Catalog Number: 2008.019.01
The only thing better than daydreaming about the spring garden is daydreaming about the first fresh-from-the-earth harvest.
You determined souls who start your own seeds may be getting ready to sprout cold-weather crops like cabbage. If, down the road, you find yourself with more cabbage than you know what to do with, grab one of these handy “cabbage cutters” and make a huge batch of sauerkraut to be stored and savored throughout the year. This is what the Bohemian and German immigrants to this area did to preserve their harvest, just as they had in the old country.
The three metal blades on the cabbage or “kraut” cutter from the La Crosse County Historical Society’s collection would make quick work of a full head of cabbage. This particular cutter, made by Tucker and Dorsey Manufacturing Co. in Indianapolis, included a small wooden box that slid up and down over the blades. The enterprising home cook would put a cabbage head in the box and run the box repeatedly over the blades until the cabbage had been reduced to shreds.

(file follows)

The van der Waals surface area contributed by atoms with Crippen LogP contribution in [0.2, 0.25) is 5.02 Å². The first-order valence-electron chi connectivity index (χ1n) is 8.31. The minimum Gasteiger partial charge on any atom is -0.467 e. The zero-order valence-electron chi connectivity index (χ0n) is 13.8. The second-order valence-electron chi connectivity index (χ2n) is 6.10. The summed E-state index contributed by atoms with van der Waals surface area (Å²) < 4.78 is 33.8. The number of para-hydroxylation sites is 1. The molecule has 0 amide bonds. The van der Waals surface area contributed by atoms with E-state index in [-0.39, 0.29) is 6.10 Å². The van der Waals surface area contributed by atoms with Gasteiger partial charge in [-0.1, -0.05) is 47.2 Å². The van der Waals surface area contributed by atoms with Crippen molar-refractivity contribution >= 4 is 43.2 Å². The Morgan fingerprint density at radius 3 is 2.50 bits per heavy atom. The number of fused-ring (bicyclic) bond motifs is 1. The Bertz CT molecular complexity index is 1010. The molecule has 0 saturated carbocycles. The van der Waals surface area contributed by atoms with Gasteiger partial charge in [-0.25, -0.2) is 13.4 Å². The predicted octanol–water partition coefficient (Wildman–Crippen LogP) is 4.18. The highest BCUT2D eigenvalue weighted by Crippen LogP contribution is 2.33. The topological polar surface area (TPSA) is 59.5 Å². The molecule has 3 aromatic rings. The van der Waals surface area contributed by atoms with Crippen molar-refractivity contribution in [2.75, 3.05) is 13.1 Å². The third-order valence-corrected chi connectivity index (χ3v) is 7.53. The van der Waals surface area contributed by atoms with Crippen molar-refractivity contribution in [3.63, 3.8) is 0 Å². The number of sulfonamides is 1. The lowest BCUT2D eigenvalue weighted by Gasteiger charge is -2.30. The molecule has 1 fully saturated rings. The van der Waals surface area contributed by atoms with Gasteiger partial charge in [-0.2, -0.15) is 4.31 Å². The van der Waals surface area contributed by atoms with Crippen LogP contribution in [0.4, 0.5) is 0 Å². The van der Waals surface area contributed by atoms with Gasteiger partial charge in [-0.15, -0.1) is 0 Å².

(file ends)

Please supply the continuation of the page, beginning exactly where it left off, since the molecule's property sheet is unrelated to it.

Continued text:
The cook would then layer the cabbage with salt in a huge crock, and weigh the whole thing down with a heavy object. (If you’ve ever found an enormous lake stone in your grandparents’ basement, this might be why.) After that, it’s only a matter of waiting for the cabbage and salt to ferment into that tangy slaw we all love to eat with our Oktoberfest brats.
The donor of this cabbage cutter, Marian Schnell, wrote on her donation form: “This belonged to my mother-in-law, Mary Jirocek Schnell. She got it from her mother, Barbara Martinek Jiracek. Last time it was used was the fall of 1972.”
This article was originally published in the La Crosse Tribune on March 21, 2015.